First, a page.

State court standards of review for the right to arms

That’s that title of a forthcoming article in a Santa Clara Law Review symposium, by Clayton Cramer and me. We examine, in detail, scores of important cases, from Bliss v. Commonwealth in 1822 up to the present. We explain which cases can provide useful guidance to modern courts which must interpret the Second Amendment (and which cases use an approach is plainly inapplicable to Second Amendment analysis, post-Heller).

Our Article also addresses Adam Winkler’s influential and well-written 2007 Michigan Law Review article, which surveyed post-WW II state cases. Our article studies a broader range of cases, and gets into more depth on those csases, so it’s 93 pages long. It was even longer until the editors changed the typeface from Century Schoolbook to Times New Roman. Here’s the abstract:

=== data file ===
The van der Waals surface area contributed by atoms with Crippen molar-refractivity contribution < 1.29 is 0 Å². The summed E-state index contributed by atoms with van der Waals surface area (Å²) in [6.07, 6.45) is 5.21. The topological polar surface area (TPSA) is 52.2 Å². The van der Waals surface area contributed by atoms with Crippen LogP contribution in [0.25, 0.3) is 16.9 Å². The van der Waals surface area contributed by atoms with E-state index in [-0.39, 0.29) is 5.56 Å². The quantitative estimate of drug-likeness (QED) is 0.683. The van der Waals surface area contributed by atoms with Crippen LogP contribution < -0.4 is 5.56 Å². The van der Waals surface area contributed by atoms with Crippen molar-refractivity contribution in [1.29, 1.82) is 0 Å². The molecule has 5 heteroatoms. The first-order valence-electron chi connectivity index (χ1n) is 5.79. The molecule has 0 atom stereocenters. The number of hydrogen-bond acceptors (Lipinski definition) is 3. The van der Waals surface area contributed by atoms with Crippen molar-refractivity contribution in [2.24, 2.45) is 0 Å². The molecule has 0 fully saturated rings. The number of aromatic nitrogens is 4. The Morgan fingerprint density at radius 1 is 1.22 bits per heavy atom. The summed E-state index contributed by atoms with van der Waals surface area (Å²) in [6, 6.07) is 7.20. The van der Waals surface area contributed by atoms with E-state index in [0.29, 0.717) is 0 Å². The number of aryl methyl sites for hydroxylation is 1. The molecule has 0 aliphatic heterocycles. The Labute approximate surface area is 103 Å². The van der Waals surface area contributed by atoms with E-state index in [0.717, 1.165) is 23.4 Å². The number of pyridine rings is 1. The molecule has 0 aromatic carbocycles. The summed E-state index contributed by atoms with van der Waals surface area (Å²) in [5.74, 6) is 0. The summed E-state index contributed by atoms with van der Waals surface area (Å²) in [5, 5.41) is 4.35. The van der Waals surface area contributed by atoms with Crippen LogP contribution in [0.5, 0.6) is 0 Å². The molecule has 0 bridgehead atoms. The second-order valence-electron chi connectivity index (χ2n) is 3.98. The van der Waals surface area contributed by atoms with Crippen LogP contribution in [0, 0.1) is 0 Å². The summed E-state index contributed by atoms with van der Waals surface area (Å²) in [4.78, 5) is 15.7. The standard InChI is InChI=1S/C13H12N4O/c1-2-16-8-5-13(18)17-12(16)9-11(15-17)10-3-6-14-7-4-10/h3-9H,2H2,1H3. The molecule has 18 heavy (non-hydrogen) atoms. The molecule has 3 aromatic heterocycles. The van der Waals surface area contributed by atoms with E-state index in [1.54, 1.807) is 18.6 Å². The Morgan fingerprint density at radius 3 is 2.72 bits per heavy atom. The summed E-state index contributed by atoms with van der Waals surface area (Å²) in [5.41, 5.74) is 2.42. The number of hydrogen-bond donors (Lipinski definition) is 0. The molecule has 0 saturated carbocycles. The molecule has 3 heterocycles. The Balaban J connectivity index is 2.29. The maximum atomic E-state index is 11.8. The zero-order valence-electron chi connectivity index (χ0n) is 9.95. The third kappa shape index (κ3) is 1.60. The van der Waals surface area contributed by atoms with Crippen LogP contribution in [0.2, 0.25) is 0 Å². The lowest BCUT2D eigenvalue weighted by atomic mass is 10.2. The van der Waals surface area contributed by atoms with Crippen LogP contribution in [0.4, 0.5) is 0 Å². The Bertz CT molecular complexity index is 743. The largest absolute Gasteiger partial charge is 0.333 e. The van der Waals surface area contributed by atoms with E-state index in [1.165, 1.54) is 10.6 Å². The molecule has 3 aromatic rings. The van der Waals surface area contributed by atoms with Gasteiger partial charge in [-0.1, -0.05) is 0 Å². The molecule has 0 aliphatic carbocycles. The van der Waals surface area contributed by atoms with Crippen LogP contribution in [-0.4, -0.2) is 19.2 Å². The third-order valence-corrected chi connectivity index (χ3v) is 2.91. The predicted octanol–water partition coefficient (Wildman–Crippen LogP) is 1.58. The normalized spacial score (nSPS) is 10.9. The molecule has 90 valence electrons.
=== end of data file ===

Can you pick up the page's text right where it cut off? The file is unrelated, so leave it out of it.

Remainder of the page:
Cases on the right to arms in state constitutions can provide useful guidance for courts addressing Second Amendment issues. Although some people have claimed that state courts always use a highly deferential version of “reasonableness,” this article shows that many courts have employed rigorous standards, including the tools of strict scrutiny, such as overbreadth, narrow tailoring, and less restrictive means. Courts have also used categoricalism (deciding whether something is inside or outside the right) and narrow construction (to prevent criminal laws from conflicting with the right to arms). Even when formally applying “reasonableness,” many courts have used reasonableness as a serious, non-deferential standard of review. District of Columbia v. Heller teaches that supine standards of review, such as deferring to the mere invocation of “police power,” are inappropriate in Second Amendment interpretation. This article surveys important state cases from the Early Republic to the present, and explains how they may be applied to the Second Amendment.

The article is founded on the tremendous research on state cases which Clayton conducted for his 1994 book For the Defense of Themselves and the State. That book was cited by the Washington Supreme Court in its new decision State v. Sieyes.

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